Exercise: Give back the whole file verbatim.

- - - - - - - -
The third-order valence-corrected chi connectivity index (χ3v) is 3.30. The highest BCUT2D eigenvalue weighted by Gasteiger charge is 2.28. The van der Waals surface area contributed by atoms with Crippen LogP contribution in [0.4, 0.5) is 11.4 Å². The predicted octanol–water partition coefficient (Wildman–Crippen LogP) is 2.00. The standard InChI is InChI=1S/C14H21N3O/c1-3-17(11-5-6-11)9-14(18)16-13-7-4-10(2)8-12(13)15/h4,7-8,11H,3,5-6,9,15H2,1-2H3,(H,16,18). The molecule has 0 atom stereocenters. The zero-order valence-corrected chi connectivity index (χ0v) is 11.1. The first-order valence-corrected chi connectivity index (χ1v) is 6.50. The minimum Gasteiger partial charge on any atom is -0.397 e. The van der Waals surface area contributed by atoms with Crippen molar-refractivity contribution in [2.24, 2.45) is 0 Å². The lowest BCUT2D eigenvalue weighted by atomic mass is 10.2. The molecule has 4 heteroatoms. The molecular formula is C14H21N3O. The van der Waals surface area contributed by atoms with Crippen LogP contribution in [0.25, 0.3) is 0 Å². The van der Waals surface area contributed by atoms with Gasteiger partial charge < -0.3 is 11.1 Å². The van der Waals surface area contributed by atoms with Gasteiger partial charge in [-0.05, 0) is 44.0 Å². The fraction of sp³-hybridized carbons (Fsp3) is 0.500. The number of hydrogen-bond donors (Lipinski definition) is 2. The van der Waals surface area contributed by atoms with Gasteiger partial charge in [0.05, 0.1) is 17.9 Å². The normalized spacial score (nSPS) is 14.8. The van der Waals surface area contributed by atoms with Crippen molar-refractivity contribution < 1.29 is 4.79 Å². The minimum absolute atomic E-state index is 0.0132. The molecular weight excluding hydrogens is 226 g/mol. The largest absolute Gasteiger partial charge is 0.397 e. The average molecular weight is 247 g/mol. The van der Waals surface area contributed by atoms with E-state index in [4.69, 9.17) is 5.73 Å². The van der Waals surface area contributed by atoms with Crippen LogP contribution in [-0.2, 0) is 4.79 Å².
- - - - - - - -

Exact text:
The third-order valence-corrected chi connectivity index (χ3v) is 3.30. The highest BCUT2D eigenvalue weighted by Gasteiger charge is 2.28. The van der Waals surface area contributed by atoms with Crippen LogP contribution in [0.4, 0.5) is 11.4 Å². The predicted octanol–water partition coefficient (Wildman–Crippen LogP) is 2.00. The standard InChI is InChI=1S/C14H21N3O/c1-3-17(11-5-6-11)9-14(18)16-13-7-4-10(2)8-12(13)15/h4,7-8,11H,3,5-6,9,15H2,1-2H3,(H,16,18). The molecule has 0 atom stereocenters. The zero-order valence-corrected chi connectivity index (χ0v) is 11.1. The first-order valence-corrected chi connectivity index (χ1v) is 6.50. The minimum Gasteiger partial charge on any atom is -0.397 e. The van der Waals surface area contributed by atoms with Crippen molar-refractivity contribution in [2.24, 2.45) is 0 Å². The lowest BCUT2D eigenvalue weighted by atomic mass is 10.2. The molecule has 4 heteroatoms. The molecular formula is C14H21N3O. The van der Waals surface area contributed by atoms with Crippen LogP contribution in [0.25, 0.3) is 0 Å². The van der Waals surface area contributed by atoms with Gasteiger partial charge < -0.3 is 11.1 Å². The van der Waals surface area contributed by atoms with Gasteiger partial charge in [-0.05, 0) is 44.0 Å². The fraction of sp³-hybridized carbons (Fsp3) is 0.500. The number of hydrogen-bond donors (Lipinski definition) is 2. The van der Waals surface area contributed by atoms with Gasteiger partial charge in [0.05, 0.1) is 17.9 Å². The normalized spacial score (nSPS) is 14.8. The van der Waals surface area contributed by atoms with Crippen molar-refractivity contribution < 1.29 is 4.79 Å². The minimum absolute atomic E-state index is 0.0132. The molecular weight excluding hydrogens is 226 g/mol. The largest absolute Gasteiger partial charge is 0.397 e. The average molecular weight is 247 g/mol. The van der Waals surface area contributed by atoms with E-state index in [4.69, 9.17) is 5.73 Å². The van der Waals surface area contributed by atoms with Crippen LogP contribution in [-0.2, 0) is 4.79 Å².